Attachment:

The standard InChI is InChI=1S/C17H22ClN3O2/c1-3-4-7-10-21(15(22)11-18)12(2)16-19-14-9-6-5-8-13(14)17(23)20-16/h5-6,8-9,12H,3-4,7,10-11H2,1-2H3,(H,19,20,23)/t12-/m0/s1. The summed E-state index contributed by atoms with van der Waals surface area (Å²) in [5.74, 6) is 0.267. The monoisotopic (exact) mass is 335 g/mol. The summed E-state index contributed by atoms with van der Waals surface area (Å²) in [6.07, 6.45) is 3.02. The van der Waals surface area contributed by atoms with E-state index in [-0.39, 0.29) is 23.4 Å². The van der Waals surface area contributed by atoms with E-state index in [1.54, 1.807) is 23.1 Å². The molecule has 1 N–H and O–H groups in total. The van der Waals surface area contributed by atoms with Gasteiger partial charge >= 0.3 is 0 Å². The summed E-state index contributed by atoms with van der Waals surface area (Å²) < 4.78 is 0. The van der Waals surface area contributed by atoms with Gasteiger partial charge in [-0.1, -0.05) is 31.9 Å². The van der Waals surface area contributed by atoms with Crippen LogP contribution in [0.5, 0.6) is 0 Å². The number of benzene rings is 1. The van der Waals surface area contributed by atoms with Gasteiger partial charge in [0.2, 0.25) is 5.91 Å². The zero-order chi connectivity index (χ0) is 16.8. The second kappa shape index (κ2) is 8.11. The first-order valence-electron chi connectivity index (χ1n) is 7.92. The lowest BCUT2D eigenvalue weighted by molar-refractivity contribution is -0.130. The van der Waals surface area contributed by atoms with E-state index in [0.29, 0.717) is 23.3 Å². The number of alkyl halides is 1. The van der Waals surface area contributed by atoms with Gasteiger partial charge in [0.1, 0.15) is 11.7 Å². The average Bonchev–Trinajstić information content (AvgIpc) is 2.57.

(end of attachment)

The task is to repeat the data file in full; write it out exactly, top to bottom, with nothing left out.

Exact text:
The standard InChI is InChI=1S/C17H22ClN3O2/c1-3-4-7-10-21(15(22)11-18)12(2)16-19-14-9-6-5-8-13(14)17(23)20-16/h5-6,8-9,12H,3-4,7,10-11H2,1-2H3,(H,19,20,23)/t12-/m0/s1. The summed E-state index contributed by atoms with van der Waals surface area (Å²) in [5.74, 6) is 0.267. The monoisotopic (exact) mass is 335 g/mol. The summed E-state index contributed by atoms with van der Waals surface area (Å²) in [6.07, 6.45) is 3.02. The van der Waals surface area contributed by atoms with E-state index in [-0.39, 0.29) is 23.4 Å². The van der Waals surface area contributed by atoms with E-state index in [1.54, 1.807) is 23.1 Å². The molecule has 1 N–H and O–H groups in total. The van der Waals surface area contributed by atoms with Gasteiger partial charge >= 0.3 is 0 Å². The summed E-state index contributed by atoms with van der Waals surface area (Å²) < 4.78 is 0. The van der Waals surface area contributed by atoms with Gasteiger partial charge in [-0.1, -0.05) is 31.9 Å². The van der Waals surface area contributed by atoms with Crippen LogP contribution in [0.5, 0.6) is 0 Å². The number of benzene rings is 1. The van der Waals surface area contributed by atoms with Gasteiger partial charge in [0.2, 0.25) is 5.91 Å². The zero-order chi connectivity index (χ0) is 16.8. The second kappa shape index (κ2) is 8.11. The first-order valence-electron chi connectivity index (χ1n) is 7.92. The lowest BCUT2D eigenvalue weighted by molar-refractivity contribution is -0.130. The van der Waals surface area contributed by atoms with E-state index in [0.29, 0.717) is 23.3 Å². The number of alkyl halides is 1. The van der Waals surface area contributed by atoms with Gasteiger partial charge in [0.1, 0.15) is 11.7 Å². The average Bonchev–Trinajstić information content (AvgIpc) is 2.57.